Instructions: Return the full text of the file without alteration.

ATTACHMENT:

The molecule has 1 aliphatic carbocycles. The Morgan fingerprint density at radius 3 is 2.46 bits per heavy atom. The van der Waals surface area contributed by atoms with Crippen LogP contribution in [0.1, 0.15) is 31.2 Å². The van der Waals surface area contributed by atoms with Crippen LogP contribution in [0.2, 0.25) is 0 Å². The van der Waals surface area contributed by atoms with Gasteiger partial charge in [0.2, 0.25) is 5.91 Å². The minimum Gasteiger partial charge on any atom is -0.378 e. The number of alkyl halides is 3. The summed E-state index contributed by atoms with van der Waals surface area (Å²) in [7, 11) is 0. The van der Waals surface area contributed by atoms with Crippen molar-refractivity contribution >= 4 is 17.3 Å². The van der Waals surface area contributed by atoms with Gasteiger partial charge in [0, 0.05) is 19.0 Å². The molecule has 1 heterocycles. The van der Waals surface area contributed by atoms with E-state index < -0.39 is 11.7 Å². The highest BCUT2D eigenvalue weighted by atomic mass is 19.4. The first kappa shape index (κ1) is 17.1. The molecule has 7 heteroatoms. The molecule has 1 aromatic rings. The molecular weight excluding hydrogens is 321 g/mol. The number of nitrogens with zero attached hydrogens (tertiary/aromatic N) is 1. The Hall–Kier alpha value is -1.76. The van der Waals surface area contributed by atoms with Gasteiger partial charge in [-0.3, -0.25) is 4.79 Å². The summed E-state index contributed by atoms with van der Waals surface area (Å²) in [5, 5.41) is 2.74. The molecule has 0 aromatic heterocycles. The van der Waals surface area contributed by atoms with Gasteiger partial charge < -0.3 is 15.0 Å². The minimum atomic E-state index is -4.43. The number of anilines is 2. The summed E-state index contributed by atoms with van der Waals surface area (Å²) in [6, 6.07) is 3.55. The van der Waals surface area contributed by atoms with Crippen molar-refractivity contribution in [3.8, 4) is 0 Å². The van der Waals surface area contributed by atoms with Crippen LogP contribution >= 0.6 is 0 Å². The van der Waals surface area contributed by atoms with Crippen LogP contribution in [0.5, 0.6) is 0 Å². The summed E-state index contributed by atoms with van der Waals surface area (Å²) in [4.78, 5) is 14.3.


The molecule has 1 aliphatic carbocycles. The Morgan fingerprint density at radius 3 is 2.46 bits per heavy atom. The van der Waals surface area contributed by atoms with Crippen LogP contribution in [0.1, 0.15) is 31.2 Å². The van der Waals surface area contributed by atoms with Crippen LogP contribution in [0.2, 0.25) is 0 Å². The van der Waals surface area contributed by atoms with Gasteiger partial charge in [0.2, 0.25) is 5.91 Å². The minimum Gasteiger partial charge on any atom is -0.378 e. The number of alkyl halides is 3. The summed E-state index contributed by atoms with van der Waals surface area (Å²) in [7, 11) is 0. The van der Waals surface area contributed by atoms with Crippen molar-refractivity contribution >= 4 is 17.3 Å². The van der Waals surface area contributed by atoms with Gasteiger partial charge in [0, 0.05) is 19.0 Å². The molecule has 1 heterocycles. The van der Waals surface area contributed by atoms with E-state index < -0.39 is 11.7 Å². The highest BCUT2D eigenvalue weighted by atomic mass is 19.4. The first kappa shape index (κ1) is 17.1. The molecule has 7 heteroatoms. The molecule has 1 aromatic rings. The molecular weight excluding hydrogens is 321 g/mol. The number of nitrogens with zero attached hydrogens (tertiary/aromatic N) is 1. The Hall–Kier alpha value is -1.76. The van der Waals surface area contributed by atoms with Gasteiger partial charge in [-0.3, -0.25) is 4.79 Å². The summed E-state index contributed by atoms with van der Waals surface area (Å²) in [5, 5.41) is 2.74. The molecule has 0 aromatic heterocycles. The van der Waals surface area contributed by atoms with Gasteiger partial charge < -0.3 is 15.0 Å². The minimum atomic E-state index is -4.43. The number of anilines is 2. The summed E-state index contributed by atoms with van der Waals surface area (Å²) in [6, 6.07) is 3.55. The van der Waals surface area contributed by atoms with Crippen molar-refractivity contribution in [3.8, 4) is 0 Å². The van der Waals surface area contributed by atoms with Crippen LogP contribution >= 0.6 is 0 Å². The van der Waals surface area contributed by atoms with Crippen LogP contribution in [0.5, 0.6) is 0 Å². The summed E-state index contributed by atoms with van der Waals surface area (Å²) in [4.78, 5) is 14.3.